Wildernessking is a great band. Their sounds is well-developed, nuanced, interesting and even back to when they were Heathens, they had a choke-hold on the craft of song writing. That they continue to develop and have not garnered the attention of the big(ger) labels who should be clamoring to support them surprises me. Is it because they’re from South Africa and can’t be expected to tour? Is it because the world is riddled with unequal chances and they haven’t gotten in front of the right eyes? Or is it because Angry Metal Guy didn’t get his ass in gear and review the band’s EP The Devil Within, the second follow-up to the band’s remarkable debut The Writing of Gods in the Sand? As a man with an inflated-enough sense of self to believe that starting a blog to air his opinion out on the Internet was something that everyone would be dying to read, we’ll go with the latter. So I’m here to make amends. And I’ll start with a TL;DR: buy this.
If you need more words to convince you, I’ll put it like this: The Devil Within continues Wildernessking‘s stretch of engaging, atmospheric black metal production that started back in 2010—albeit under a different moniker. While the band certainly lands far more in the Agalloch or Enslaved camp now than they did on their early black n’ roll work, what has continually set them apart is how well-balanced and well-composed their music is. Wildernessking succeeds at blending moody melancholy with subtle melody, the songs can be slow to develop but they’re always layered and, most of all, addictive. The production, which drowns out Keenan’s bass because it’s too densely mastered (DR7), still has a natural sound and a (pretty) balanced mix. This sound places the band nearer Portland than Oslo, and is topped off with luscious guitar tone and airy production.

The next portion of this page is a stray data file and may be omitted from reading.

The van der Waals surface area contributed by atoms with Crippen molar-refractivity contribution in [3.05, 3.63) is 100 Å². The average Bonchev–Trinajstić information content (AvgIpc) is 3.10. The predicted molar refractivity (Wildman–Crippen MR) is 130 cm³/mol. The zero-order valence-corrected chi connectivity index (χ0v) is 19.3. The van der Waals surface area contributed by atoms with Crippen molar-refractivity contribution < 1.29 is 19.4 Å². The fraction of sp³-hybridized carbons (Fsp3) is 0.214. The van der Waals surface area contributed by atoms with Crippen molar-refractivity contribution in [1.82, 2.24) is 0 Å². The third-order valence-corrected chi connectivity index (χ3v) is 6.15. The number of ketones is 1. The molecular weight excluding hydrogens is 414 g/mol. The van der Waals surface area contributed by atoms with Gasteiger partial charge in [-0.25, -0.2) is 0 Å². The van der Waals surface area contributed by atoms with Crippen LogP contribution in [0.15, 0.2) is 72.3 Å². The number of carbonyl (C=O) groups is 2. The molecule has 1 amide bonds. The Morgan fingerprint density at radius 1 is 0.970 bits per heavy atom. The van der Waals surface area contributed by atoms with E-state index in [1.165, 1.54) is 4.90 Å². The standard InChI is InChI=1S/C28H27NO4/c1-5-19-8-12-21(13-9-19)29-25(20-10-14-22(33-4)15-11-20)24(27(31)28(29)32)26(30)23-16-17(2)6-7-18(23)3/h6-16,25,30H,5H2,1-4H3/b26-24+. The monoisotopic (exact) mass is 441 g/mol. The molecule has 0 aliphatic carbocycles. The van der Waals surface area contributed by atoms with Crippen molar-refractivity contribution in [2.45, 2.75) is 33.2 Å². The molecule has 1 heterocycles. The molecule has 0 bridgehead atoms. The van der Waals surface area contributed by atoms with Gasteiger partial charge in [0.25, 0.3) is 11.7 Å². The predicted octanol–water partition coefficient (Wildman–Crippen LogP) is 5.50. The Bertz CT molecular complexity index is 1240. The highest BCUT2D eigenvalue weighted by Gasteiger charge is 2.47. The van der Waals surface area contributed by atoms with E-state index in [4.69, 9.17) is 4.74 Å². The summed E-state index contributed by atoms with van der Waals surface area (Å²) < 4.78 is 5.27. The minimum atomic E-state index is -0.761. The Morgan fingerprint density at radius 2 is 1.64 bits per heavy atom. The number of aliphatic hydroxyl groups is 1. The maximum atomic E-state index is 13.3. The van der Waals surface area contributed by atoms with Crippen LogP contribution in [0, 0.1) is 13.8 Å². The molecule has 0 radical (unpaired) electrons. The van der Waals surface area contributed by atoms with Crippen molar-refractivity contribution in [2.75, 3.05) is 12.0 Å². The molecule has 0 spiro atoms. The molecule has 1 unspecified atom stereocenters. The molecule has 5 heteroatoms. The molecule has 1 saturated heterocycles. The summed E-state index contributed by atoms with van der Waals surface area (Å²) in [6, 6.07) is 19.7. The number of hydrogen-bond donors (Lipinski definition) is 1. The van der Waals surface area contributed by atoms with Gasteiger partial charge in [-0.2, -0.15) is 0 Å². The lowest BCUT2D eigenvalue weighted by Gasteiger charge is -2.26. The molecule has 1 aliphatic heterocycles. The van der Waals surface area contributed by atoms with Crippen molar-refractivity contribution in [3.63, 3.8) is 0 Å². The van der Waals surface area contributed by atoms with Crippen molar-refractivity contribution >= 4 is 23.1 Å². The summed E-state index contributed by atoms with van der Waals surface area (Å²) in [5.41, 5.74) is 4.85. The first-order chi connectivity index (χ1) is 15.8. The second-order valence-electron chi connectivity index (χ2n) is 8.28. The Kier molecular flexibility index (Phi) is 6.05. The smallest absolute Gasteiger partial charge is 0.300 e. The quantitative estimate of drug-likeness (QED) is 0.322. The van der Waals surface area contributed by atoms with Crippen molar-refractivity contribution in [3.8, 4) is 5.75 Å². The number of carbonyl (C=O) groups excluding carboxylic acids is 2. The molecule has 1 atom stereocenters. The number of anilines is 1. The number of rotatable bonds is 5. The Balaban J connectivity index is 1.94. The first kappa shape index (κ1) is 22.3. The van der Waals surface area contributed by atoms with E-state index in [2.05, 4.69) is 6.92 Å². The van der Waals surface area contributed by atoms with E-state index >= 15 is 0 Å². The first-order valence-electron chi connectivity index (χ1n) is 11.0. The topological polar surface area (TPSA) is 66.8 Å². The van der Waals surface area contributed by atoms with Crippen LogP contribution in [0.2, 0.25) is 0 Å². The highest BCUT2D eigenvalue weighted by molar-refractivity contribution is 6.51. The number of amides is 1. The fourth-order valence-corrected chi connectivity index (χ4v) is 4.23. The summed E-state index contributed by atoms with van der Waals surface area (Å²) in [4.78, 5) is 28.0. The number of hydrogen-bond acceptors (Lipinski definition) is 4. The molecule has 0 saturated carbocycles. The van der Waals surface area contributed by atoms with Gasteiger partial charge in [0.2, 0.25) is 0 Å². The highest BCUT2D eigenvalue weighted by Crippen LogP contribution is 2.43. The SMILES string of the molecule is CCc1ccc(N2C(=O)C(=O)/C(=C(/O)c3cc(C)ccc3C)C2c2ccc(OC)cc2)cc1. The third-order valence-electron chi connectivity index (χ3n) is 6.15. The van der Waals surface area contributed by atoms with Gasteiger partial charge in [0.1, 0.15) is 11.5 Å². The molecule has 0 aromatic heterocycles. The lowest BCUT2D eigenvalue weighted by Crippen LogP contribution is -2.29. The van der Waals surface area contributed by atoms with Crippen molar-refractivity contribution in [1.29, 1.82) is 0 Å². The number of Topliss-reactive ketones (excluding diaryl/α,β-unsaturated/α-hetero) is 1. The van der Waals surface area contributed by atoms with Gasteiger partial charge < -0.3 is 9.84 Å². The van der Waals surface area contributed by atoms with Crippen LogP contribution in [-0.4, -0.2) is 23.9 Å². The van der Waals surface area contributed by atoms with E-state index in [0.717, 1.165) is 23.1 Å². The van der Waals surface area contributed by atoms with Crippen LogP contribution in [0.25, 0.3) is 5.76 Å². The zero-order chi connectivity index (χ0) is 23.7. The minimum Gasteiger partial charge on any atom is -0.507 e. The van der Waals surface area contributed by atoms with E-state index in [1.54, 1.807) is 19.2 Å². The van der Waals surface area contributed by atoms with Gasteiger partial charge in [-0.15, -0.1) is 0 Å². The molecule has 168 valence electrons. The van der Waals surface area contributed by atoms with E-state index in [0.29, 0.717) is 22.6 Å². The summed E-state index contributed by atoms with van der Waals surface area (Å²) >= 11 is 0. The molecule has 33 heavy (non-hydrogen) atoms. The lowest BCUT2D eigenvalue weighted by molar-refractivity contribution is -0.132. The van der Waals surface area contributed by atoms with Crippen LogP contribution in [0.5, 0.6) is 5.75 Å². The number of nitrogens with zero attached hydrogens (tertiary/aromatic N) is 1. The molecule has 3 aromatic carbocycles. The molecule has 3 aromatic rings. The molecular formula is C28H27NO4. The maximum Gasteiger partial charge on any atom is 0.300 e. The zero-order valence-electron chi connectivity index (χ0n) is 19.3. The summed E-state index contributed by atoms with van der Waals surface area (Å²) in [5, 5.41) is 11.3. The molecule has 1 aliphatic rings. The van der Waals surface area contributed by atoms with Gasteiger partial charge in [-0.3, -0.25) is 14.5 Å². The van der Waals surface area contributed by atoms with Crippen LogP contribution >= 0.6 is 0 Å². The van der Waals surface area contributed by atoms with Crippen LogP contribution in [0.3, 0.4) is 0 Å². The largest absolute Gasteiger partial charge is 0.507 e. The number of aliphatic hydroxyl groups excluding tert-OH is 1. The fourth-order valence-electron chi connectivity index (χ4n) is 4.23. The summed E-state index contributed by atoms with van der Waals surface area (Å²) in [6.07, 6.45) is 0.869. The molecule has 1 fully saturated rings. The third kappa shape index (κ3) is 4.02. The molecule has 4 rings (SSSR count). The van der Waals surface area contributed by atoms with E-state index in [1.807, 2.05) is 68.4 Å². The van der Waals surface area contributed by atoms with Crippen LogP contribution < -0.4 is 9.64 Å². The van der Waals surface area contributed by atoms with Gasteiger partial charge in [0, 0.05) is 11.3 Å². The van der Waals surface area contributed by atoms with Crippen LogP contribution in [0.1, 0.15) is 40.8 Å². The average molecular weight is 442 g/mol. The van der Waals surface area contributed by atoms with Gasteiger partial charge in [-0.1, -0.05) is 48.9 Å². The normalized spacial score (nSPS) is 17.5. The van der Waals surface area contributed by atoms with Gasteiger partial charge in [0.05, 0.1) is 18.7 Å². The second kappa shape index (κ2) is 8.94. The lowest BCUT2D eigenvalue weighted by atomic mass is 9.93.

The Devil Within is only three tracks; opener “Lurker,” which starts as a slow build that almost feeds directly into second track “Flesh,” is a driving wall of sound which ranges between Alcest and Marduk in feel. “Flesh”—the strongest of the three—starts off with a late-Enslaved groove. This middle track is so hooky, despite its atmospheric side, that it stuck out immediately and has kept me circling back through repeated listens. The final track, “The Devil Within,” is an epic that clocks in at 10 minutes long. While Wildernessking‘s biggest weakness has been a tendency to get a little long-winded—see: “Discovery“—even at 10 minutes the title track entranced me to the last second and sent me back to press play all over again. Few records—EPs or otherwise—inspire that kind immediate drive to hear more.
Wildernessking is my favorite black metal band right now. They produce metal of the utmost quality, and as they continue to develop their own sound they exude a savvy and confidence beyond their years. The Devil Within is the closest thing to perfect that an EP can be; it entrances me now while whetting the appetite for 2015’s coming full length. I cannot wait.